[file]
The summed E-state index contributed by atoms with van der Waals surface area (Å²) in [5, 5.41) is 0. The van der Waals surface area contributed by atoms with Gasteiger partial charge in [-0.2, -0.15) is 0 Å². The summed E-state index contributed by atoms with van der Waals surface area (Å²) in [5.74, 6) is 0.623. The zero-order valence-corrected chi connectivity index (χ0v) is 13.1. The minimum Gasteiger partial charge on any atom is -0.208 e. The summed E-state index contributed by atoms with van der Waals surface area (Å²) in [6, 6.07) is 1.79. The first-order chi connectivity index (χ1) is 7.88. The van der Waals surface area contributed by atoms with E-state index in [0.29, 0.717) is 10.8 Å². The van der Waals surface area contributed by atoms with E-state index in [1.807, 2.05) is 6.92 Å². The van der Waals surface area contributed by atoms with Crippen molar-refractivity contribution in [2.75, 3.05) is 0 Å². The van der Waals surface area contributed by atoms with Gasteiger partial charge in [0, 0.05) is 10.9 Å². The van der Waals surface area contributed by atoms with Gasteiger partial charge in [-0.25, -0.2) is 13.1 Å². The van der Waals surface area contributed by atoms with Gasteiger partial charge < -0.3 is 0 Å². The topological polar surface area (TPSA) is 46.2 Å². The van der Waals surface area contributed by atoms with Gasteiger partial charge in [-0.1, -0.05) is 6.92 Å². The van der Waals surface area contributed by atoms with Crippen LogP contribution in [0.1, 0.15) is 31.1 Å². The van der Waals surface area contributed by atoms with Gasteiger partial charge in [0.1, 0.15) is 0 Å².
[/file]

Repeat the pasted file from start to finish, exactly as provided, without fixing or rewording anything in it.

The summed E-state index contributed by atoms with van der Waals surface area (Å²) in [5, 5.41) is 0. The van der Waals surface area contributed by atoms with Gasteiger partial charge in [-0.2, -0.15) is 0 Å². The summed E-state index contributed by atoms with van der Waals surface area (Å²) in [5.74, 6) is 0.623. The zero-order valence-corrected chi connectivity index (χ0v) is 13.1. The minimum Gasteiger partial charge on any atom is -0.208 e. The summed E-state index contributed by atoms with van der Waals surface area (Å²) in [6, 6.07) is 1.79. The first-order chi connectivity index (χ1) is 7.88. The van der Waals surface area contributed by atoms with E-state index in [0.29, 0.717) is 10.8 Å². The van der Waals surface area contributed by atoms with E-state index in [1.807, 2.05) is 6.92 Å². The van der Waals surface area contributed by atoms with Crippen molar-refractivity contribution in [2.75, 3.05) is 0 Å². The van der Waals surface area contributed by atoms with Gasteiger partial charge in [0, 0.05) is 10.9 Å². The van der Waals surface area contributed by atoms with Gasteiger partial charge in [-0.25, -0.2) is 13.1 Å². The van der Waals surface area contributed by atoms with Gasteiger partial charge < -0.3 is 0 Å². The topological polar surface area (TPSA) is 46.2 Å². The van der Waals surface area contributed by atoms with Gasteiger partial charge in [-0.1, -0.05) is 6.92 Å². The van der Waals surface area contributed by atoms with Crippen LogP contribution in [0.1, 0.15) is 31.1 Å². The van der Waals surface area contributed by atoms with Gasteiger partial charge in [0.1, 0.15) is 0 Å².